The past few weeks have been exhausting yet exhilarating. My apartment is dustier than usual, my hair needs cut, paperwork is calling for my attention—yet they’ve all been sacrificed to the throne of creative endeavors, including my own paid work. Along with my usual editing, I’m helping to ghostwrite a book; I’ve witnessed a colleague land a major publishing house deal (tried my first glass of moonshine to celebrate said deal); sat in on some panels with editors and agents; had a professor tell me I should consider participating in one of these panels next year; had three people reach out to me in one week for freelancing coffees; and received a full pass to a local film festival in which I stood in a swanky filmmaker’s lounge chatting with the crew of a film that inspired me and then on a boat eating chicken, waffles, and grits at midnight, chatting with a female documentary filmmaker about her work, work that I knew I’d be following.
And I enjoyed every single moment.
And I didn’t feel unworthy.
And the interactions were genuine—artists talking to other artists, artists celebrating other artists’ successes, artists learning tips from other artists. Nobody better than the other.
It’s taken me over ten years to realize my worth as a creative person.
This feeling of unworthiness, this imposter syndrome, this feeling I’m not good enough, a fake, a fraud has led me to shrink back from connecting with creatives in my program, has kept me from visiting campus, has stopped me from reaching out to classmates. Having this creative community so near is part of why I moved back to this town. But what am I? I’m an editor. What writing have I done? What major publications have I written for? None, really. What about the book I’ve been trying to write for six years? How is it coming along? Well, I have one chapter and some notes…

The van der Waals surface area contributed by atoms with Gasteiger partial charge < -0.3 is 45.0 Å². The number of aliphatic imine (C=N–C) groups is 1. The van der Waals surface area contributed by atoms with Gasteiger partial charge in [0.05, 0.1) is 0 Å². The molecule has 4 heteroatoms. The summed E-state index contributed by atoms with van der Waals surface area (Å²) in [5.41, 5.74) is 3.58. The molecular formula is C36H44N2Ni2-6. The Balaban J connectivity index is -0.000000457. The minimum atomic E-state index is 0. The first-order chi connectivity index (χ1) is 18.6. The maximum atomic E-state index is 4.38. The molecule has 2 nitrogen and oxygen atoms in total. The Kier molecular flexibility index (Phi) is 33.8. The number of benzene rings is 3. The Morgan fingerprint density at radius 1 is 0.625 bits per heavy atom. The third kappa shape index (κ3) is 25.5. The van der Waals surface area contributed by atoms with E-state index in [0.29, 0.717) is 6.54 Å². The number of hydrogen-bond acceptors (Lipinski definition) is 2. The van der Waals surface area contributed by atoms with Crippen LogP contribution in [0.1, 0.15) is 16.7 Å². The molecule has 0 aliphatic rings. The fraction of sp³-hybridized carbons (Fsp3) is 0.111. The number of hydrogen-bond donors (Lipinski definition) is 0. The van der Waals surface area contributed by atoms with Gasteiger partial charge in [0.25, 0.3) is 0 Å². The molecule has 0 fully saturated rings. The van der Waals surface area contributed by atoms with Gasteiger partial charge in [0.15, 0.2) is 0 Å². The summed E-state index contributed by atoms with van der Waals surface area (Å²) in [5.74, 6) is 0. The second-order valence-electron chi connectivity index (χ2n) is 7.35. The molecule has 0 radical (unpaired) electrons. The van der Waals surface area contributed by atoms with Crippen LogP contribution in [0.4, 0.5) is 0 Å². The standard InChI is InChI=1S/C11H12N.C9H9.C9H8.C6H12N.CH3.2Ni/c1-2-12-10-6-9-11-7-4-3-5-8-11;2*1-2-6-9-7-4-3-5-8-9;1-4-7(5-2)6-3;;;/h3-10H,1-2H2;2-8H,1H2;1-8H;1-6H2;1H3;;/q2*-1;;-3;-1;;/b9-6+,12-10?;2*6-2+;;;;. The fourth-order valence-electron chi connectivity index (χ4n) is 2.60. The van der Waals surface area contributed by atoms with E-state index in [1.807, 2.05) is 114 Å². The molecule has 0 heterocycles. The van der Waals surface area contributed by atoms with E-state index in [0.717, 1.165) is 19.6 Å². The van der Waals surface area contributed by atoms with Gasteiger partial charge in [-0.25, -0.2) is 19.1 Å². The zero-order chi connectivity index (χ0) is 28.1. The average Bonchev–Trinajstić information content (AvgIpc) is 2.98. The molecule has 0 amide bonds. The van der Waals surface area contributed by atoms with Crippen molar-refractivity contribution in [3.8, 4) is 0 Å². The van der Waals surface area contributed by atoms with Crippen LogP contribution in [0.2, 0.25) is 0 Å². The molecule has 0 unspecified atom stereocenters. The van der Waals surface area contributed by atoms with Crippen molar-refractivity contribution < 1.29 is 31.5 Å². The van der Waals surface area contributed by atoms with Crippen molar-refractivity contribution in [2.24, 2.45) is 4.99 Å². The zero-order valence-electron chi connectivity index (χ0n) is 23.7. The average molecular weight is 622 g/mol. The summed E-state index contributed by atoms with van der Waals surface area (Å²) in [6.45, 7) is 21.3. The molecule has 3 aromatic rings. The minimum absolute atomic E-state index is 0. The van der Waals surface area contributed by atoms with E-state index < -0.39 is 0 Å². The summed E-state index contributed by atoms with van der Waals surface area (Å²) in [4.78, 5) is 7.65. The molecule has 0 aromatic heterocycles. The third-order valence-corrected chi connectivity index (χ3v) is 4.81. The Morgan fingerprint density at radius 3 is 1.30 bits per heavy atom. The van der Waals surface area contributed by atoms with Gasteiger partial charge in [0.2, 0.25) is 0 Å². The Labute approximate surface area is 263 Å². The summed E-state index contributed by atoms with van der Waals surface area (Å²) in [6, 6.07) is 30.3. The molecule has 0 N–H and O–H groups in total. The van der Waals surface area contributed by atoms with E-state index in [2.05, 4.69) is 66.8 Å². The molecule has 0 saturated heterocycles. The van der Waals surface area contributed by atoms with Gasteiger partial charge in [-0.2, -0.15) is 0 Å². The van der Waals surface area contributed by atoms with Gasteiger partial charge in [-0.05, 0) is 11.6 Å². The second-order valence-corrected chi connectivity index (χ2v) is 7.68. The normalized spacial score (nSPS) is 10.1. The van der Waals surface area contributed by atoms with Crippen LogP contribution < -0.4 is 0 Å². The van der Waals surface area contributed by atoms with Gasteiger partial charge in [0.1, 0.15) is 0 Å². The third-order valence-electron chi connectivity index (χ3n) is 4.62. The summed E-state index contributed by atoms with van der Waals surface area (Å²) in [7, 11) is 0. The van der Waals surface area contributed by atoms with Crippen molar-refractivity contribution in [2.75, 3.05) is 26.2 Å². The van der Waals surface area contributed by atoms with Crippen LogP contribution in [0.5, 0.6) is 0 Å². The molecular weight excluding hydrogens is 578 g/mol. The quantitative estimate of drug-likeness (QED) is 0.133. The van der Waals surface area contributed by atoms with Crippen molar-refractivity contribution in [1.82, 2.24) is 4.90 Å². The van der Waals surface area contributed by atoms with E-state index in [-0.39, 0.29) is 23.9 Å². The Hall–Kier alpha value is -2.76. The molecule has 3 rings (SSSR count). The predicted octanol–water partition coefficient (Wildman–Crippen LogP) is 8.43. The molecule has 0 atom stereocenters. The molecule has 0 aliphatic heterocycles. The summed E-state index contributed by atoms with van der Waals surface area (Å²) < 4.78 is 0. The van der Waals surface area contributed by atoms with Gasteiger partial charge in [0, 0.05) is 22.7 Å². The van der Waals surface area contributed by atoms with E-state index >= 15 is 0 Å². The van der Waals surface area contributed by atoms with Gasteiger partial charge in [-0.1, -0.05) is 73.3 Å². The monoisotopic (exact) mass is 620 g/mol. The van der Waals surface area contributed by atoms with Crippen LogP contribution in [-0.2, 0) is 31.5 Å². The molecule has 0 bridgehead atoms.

I’ve done the same thing with church. When I am struggling with a deeper sin, I stay away. Queen of unequally yoked relationships that led me to compromise my values and faith, I decided that instead of being a hypocrite Christian on the outside, horrible sinner on the inside, I’d just stay away. And I did. Then, when me and unequally yoked guy broke up, I’d be back in church.
I can’t do half-assed.
I can’t do fake.
Now I’m embarking on my first paid book assignment in years, and it is one that allows me to experiment with humor (a secret writing interest), as I insert references to TV shows and other cultural things like mullets, online dating, and the like.
It is wonderful. And it is helping me to see that I can PRODUCE.
I am capable of writing.
I can do this.
Still, I wish it hadn’t taken so long to know this.